First Contact

For those of you who have begun to read A Xiinisi Trilogy, I suspect you have questions. Many questions. Questions such as: How is it possible to communicate with beings in another dimension? What device is used? Is it some sort of scrying object or is it done on the astral plain during meditation or in dreams? How is the language of the Xiinisi interpreted and understood? And finally and most importantly, in the account of Ule’s journey there is a brief mention of Earth having been frozen in its final age of existence. This would indicate that the events which unfold in A Xiinisi Trilogy happened far, far in the future. Does this mean time travel is involved as well?

Yes, many questions indeed, and I will answer them to the best of my ability, but be forewarned: My understanding of physics is deeply limited, and I dread trying to repeat anything the Xiinisi have explained to me about how it is possible for us to communicate with one another. As far as I’ve been able to determine, time for them is an element and possibly a dimension in itself, and it’s one they’ve learned to avoid due to incompatibilities. At least this I can explain quickly. As for the other questions, I must tell you a story—my story.

It begins with a bracelet.

In my youth, my grandmother on my mom’s side passed down a bracelet to me. The bracelet looked to be gold plated, with its accordion style wrist band and heart-shaped locket engraved with three flowers on the front.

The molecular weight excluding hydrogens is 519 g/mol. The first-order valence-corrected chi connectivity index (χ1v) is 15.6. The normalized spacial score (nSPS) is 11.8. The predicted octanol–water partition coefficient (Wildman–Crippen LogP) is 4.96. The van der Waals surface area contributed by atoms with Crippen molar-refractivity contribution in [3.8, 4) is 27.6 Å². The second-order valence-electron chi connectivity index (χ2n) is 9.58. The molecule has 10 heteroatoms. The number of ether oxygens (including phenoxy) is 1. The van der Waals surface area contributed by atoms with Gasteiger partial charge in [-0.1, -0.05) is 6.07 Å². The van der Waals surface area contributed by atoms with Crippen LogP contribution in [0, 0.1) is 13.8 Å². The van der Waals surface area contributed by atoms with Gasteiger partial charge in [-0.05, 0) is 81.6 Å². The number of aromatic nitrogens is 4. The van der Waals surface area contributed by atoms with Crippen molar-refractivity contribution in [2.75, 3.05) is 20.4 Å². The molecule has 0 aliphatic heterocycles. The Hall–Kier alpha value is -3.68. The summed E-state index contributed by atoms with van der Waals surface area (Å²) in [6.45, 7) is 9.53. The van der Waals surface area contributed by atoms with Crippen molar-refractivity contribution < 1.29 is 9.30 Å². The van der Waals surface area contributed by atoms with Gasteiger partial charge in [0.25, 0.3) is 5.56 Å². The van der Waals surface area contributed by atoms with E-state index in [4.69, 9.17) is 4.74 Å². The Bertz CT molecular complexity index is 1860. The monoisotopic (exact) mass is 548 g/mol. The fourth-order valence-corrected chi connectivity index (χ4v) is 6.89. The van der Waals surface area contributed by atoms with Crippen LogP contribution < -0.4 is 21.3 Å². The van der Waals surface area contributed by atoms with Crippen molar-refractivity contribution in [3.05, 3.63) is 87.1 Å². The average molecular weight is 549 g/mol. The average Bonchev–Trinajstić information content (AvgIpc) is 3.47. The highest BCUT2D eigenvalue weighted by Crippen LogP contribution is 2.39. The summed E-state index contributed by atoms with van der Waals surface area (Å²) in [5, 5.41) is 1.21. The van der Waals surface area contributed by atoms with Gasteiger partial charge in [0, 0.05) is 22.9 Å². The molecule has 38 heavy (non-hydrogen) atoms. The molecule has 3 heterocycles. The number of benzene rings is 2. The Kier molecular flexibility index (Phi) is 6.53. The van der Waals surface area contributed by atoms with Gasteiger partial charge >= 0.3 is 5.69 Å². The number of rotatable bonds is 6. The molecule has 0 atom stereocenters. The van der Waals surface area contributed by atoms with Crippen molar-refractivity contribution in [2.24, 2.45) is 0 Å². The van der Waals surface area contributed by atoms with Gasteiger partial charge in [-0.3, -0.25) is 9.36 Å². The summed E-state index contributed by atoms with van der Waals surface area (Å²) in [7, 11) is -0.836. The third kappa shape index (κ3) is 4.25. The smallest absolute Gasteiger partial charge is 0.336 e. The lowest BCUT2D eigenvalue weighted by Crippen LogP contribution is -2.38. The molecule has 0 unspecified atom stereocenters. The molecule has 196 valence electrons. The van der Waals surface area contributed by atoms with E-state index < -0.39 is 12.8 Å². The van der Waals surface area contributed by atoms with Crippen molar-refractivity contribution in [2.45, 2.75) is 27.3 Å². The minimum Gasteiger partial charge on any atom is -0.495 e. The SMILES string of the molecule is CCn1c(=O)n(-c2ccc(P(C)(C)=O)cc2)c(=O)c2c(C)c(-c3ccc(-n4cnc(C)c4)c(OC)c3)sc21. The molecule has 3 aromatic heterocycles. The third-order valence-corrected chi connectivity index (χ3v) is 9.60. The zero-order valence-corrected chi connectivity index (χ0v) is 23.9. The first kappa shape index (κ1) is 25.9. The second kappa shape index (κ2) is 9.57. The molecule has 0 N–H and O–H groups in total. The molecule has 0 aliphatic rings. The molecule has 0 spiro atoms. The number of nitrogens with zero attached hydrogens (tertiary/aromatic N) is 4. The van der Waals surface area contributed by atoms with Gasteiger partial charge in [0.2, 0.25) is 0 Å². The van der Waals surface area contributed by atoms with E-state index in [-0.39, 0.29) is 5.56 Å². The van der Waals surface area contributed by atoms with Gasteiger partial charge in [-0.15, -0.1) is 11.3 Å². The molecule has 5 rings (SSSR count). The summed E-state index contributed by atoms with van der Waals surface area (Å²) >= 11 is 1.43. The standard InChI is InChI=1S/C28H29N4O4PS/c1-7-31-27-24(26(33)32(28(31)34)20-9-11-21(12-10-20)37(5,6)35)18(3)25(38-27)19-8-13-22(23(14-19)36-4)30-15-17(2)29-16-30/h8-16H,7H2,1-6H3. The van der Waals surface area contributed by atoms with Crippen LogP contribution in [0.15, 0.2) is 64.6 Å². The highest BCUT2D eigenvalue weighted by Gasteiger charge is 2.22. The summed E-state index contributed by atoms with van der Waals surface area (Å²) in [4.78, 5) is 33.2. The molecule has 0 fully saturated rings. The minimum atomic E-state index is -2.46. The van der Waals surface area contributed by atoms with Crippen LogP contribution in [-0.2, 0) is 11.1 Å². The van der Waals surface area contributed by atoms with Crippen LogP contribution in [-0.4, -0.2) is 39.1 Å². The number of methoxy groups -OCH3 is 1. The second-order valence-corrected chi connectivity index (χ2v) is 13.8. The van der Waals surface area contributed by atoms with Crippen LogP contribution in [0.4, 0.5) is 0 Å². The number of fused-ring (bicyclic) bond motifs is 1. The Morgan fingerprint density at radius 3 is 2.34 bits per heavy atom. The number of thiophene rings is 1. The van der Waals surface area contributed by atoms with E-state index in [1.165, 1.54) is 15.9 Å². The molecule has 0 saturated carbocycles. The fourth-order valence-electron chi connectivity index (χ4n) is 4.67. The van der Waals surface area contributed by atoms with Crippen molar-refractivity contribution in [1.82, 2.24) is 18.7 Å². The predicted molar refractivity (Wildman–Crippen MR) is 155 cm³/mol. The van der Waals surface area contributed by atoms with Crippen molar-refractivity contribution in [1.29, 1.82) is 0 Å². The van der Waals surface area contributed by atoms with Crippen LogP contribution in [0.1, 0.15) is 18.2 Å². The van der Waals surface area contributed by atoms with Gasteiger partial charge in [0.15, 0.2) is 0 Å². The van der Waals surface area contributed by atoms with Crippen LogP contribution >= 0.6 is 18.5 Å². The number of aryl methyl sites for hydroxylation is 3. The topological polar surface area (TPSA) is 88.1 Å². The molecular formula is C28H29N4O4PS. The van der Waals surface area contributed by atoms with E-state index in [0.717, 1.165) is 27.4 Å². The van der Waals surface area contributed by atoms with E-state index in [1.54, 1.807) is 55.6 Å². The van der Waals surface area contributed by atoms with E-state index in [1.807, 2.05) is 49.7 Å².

I knew very little about the bracelet, only that it belonged to my Great Great Aunt Maisie nee Daven, and had been given to her by my Great Great Uncle Vernon Gale as a promise bracelet. Like most heirlooms handed down to me, I was consumed with quiet fascination toward the old photographs inside the locket, the one of Maisie being unusually blurry. However, I was too young to be inclined to learn more about the jewelry and my fascination quickly faded.

Over the years, I stored the bracelet in a jewelry box for safe keeping, occasionally taking it out to admire it, always careful with it. Then, about fifteen years ago, while working away on updating my family genealogy, I remembered the bracelet and gave it a proper examination. With my well-honed research skills, I searched for markings and discovered the words “Sturdy Gold Filled” and beside them a tiny tree engraved on a link of the wrist band.